New techniques continue to be developed. For example, for dentate patients, a possible technique for treatment planning involves combining a CBCT scan with a digitized scan of a cast with a wax-up applied. This approach helps prosthodontists and technicians find the ideal positioning for implant crowns, enabling better esthetics and masticatory load. Software is available that can automatically align these data sets, however, this can fail – necessitating manual alignment by a technician.
To get the most out of your CBCT scans consider the NobelClinicianTM digital treatment planning concept. NobelClinician features SmartFusionTM allowing prosthetic data to be superimposed over anatomical information, without the need for a radiographic template. When used in conjunction, these technologies facilitate powerful treatment visualization, helping to achieve the best post-treatment esthetics.
The accuracy of anatomical data gathered by CBCT, along with its relative ease of use has seen its usage become widespread. By combining this with other data types and intelligent software, a more thorough digital recreation of the patient’s anatomy can be produced. This can and will result in improvements in fabrications and implantation.
For more information, contact Nobel Biocare on 0208 756 3300, or visit www.nobelbiocare.com
Tarazona B., Llamas J.M., Cibrian R., Gandia J.L., V. Paredes. A comparison between dental measurements taken from CBCT models and those taken from a digital method. European Journal of Orthodontics. 2013; 35(1): 1-6. Available at https://academic.oup.com/ejo/article/35/1/1/492696 Accessed May 25, 2018.
Angelopoulos C., Aghaloo T. Cone beam computed tomography for the implant patient. Dental Clinics of North America. 2011; 55(1): 141-158. Available at https://www.ncbi.nlm.nih.gov/pmc/articles/PMC5348923/ Accessed June 7, 2018.
Egbert N., Cagna D.R., Ahuja S., Wicks R.A. Accuracy and reliability of stitched cone-beam computed tomography images. Imaging Science in Dentistry. 2015; 45(1): 41-47. Available at https://www.ncbi.nlm.nih.gov/pmc/articles/PMC4362990/ Accessed May 25, 2018.
Kim S., Choi Y., Hwang E., Chung K., Kook Y., Nelson G. Surgical positioning of orthodontic mini-implants with guides fabricated on models replicated with cone-beam computed tomography. American Journal of Orthodontics and Dentofacial Orthopedics. 2007; 131(4): supplement 1. Available at https://www.kodakleiria.com/wp-content/uploads/2014/03/ajo13.pdf Accessed May 26, 2018.
Houno Y., Hishikawa T., Gotoh K., Naitoh M., Mitani A., Noguchi T., Ariji E., Kodera Y. Optimizing the reconstruction filter in cone-beam CT to improve deriodontal ligament space visualization: an in vitro study. Imaging Science in Dentistry. 2017; 47(3): 199-207. Available at https://www.ncbi.nlm.nih.gov/pmc/articles/PMC5620465/ Accessed June 7, 2018.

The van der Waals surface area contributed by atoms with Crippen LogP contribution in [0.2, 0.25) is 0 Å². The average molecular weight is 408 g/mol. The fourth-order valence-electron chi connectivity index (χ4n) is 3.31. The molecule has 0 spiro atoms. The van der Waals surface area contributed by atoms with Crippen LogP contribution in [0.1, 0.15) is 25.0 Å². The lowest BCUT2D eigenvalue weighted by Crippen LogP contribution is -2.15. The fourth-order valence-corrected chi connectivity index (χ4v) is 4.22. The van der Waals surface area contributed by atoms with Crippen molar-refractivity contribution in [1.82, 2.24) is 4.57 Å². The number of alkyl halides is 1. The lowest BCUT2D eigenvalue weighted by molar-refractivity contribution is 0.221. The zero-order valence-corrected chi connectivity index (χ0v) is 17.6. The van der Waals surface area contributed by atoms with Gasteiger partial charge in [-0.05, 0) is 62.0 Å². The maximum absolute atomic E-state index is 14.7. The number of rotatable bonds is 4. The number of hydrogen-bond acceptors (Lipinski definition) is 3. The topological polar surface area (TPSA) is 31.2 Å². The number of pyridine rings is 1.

Silveira-Neto N., Flores M.E., Carli J.P., Costa M.D., Matos F.S., Paranhos L.R., Linden M.S.S. Peri-implant assessment via cone beam computed tomography and digital periapical radiography: an ex vivo study. Clinics. 2017; 72(11): 708-713. Available at https://www.ncbi.nlm.nih.gov/pmc/articles/PMC5707201/ Accessed June 7, 2018.
Mehra P., Miner J., D’Innocenzo R., Nadershah M. Use of 3-D stereolithographic models in oral and maxillofacial surgery. Journal of Maxillofacial and Oral Surgery. 2011; 10(1): 6-13. Available at https://www.ncbi.nlm.nih.gov/pmc/articles/PMC3177510/ Accessed June 7, 2018.
Barone S, Paoli A., Razionale A.V. Creation of 3D multi-body orthodontic models by using independent imaging sensors. Sensors. 2013; 13(2): 2033-2050. Available at http://www.mdpi.com/1424-8220/13/2/2033 Accessed June 7, 2018.
Pinto A., Raffone C. Postextraction computer-guided implant surgery in partially edentate patients with metal restorations: a case report. Oral & Implatology (Rome). 2017; 10(1): 71-77. Available at https://www.ncbi.nlm.nih.gov/pmc/articles/PMC5516427/ Accessed June 7, 2018.
Arcuri L., De Vico G. Ottria L., Condo R, Cerroni L., Mancini M., Barlattani, A. Smart fusion vs. double scan: a comparison between two data-matching protocols for a computer guided implant planning. La Clinica terapeutica. 2016; 167(3): 55-62. Available at https://www.researchgate.net/publication/311822496_Smart_fusion_vs_Double_scan_A_comparison_between_two_data-matching_protocols_for_a_computer_guided_implant_planning Accessed June 7, 2018.
No comments yet.
Sorry, the comment form is closed at this time.